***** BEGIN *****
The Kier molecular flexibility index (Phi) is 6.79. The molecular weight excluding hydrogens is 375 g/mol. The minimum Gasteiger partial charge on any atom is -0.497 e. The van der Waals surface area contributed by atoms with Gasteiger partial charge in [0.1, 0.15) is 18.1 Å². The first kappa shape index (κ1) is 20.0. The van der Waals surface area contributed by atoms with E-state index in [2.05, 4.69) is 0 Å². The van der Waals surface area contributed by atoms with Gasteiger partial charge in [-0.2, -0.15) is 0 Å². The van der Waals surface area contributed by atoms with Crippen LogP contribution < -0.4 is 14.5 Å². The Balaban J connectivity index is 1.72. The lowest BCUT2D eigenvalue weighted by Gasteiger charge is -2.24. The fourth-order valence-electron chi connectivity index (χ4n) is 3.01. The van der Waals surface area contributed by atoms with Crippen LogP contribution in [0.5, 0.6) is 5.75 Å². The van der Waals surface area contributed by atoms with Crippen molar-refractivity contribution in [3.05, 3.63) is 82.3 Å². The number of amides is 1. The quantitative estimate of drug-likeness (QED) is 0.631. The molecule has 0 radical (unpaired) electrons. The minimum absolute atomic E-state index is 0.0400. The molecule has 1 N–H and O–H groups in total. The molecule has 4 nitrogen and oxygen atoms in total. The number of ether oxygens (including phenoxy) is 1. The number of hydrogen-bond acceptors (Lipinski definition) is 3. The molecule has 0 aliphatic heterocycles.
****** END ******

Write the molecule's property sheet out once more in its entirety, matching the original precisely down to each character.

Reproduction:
The Kier molecular flexibility index (Phi) is 6.79. The molecular weight excluding hydrogens is 375 g/mol. The minimum Gasteiger partial charge on any atom is -0.497 e. The van der Waals surface area contributed by atoms with Gasteiger partial charge in [0.1, 0.15) is 18.1 Å². The first kappa shape index (κ1) is 20.0. The van der Waals surface area contributed by atoms with E-state index in [2.05, 4.69) is 0 Å². The van der Waals surface area contributed by atoms with Gasteiger partial charge in [-0.2, -0.15) is 0 Å². The van der Waals surface area contributed by atoms with Crippen LogP contribution < -0.4 is 14.5 Å². The Balaban J connectivity index is 1.72. The lowest BCUT2D eigenvalue weighted by Gasteiger charge is -2.24. The fourth-order valence-electron chi connectivity index (χ4n) is 3.01. The van der Waals surface area contributed by atoms with Crippen LogP contribution in [0.5, 0.6) is 5.75 Å². The van der Waals surface area contributed by atoms with Crippen molar-refractivity contribution in [3.05, 3.63) is 82.3 Å². The number of amides is 1. The quantitative estimate of drug-likeness (QED) is 0.631. The molecule has 0 radical (unpaired) electrons. The minimum absolute atomic E-state index is 0.0400. The molecule has 1 N–H and O–H groups in total. The molecule has 4 nitrogen and oxygen atoms in total. The number of ether oxygens (including phenoxy) is 1. The number of hydrogen-bond acceptors (Lipinski definition) is 3. The molecule has 0 aliphatic heterocycles.